Rome might not have been built in a day, but a South Charleston playground will be on Saturday.
If enough people come by to help out, that is.
"We need volunteers," said Kathleen Walker, a South Charleston city councilwoman who has helped to organize the project.
The city's Second Avenue Park will soon be home to a brand new multi-generational playground. KaBoom, a national nonprofit that helps build parks to provide children a place to play, and health care company Humana are designing and funding the bulk of the project, said KaBoom spokesman Mike Vietti.
The goal is about more than providing new swings and a tractor slide, though. Recruiting local volunteers to build the park in a day helps foster a sense of pride in the community, Vietti said.
"Most people, when they get to that site at 8:30 in the morning, they're going to think 'There's no way we're going to get this thing built in six hours,' " Vietti said. "It just underscores the notion that. . .everybody can get together to build a playground in six or seven hours."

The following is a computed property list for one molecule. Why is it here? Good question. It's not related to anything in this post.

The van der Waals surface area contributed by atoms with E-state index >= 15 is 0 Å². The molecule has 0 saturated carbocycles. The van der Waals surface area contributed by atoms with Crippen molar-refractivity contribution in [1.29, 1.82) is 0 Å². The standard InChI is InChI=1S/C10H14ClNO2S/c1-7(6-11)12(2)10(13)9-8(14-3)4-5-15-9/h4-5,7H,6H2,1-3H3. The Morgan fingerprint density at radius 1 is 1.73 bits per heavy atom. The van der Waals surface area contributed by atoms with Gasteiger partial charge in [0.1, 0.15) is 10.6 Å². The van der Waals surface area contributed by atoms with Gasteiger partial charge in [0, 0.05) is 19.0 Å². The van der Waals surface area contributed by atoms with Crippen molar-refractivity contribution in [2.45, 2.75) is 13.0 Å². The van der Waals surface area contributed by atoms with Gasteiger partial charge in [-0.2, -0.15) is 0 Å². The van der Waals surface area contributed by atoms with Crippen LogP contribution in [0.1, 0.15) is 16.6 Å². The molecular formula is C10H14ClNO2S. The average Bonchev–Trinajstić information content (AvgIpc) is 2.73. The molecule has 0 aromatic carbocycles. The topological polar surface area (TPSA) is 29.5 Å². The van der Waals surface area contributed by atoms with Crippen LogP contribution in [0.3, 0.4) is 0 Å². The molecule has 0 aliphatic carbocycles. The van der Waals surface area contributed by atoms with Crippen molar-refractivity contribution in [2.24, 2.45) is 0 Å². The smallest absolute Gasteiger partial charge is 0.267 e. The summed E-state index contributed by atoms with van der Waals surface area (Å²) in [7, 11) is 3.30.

The playground will comprise more than 3,000 square feet and include play items for children and exercise equipment for adults. KaBoom representatives recently went to local schools and had children draw some of the items they might like to see in the playground.
KaBoom takes a look at all the ideas and tries to incorporate as much as it can. There are some ideas - Vietti's personal favorite is a shark tank with live sharks - that didn't make the final cut.
In addition to the equipment that will be on the site, volunteers will also build a shaded pavilion area and planters for some child-adult gardening projects, Walker said.
Ever since the city found out it had been selected for the playground, Walker said she and others have recruited volunteers. They're coming from all over the city, but in particular from the areas surrounding the park.
St. John Heart and Hand Daycare is located across the street from the park, and director Nancy Davis said she can't wait for Saturday.
"I've got about 25 to 30 (volunteers)," she said.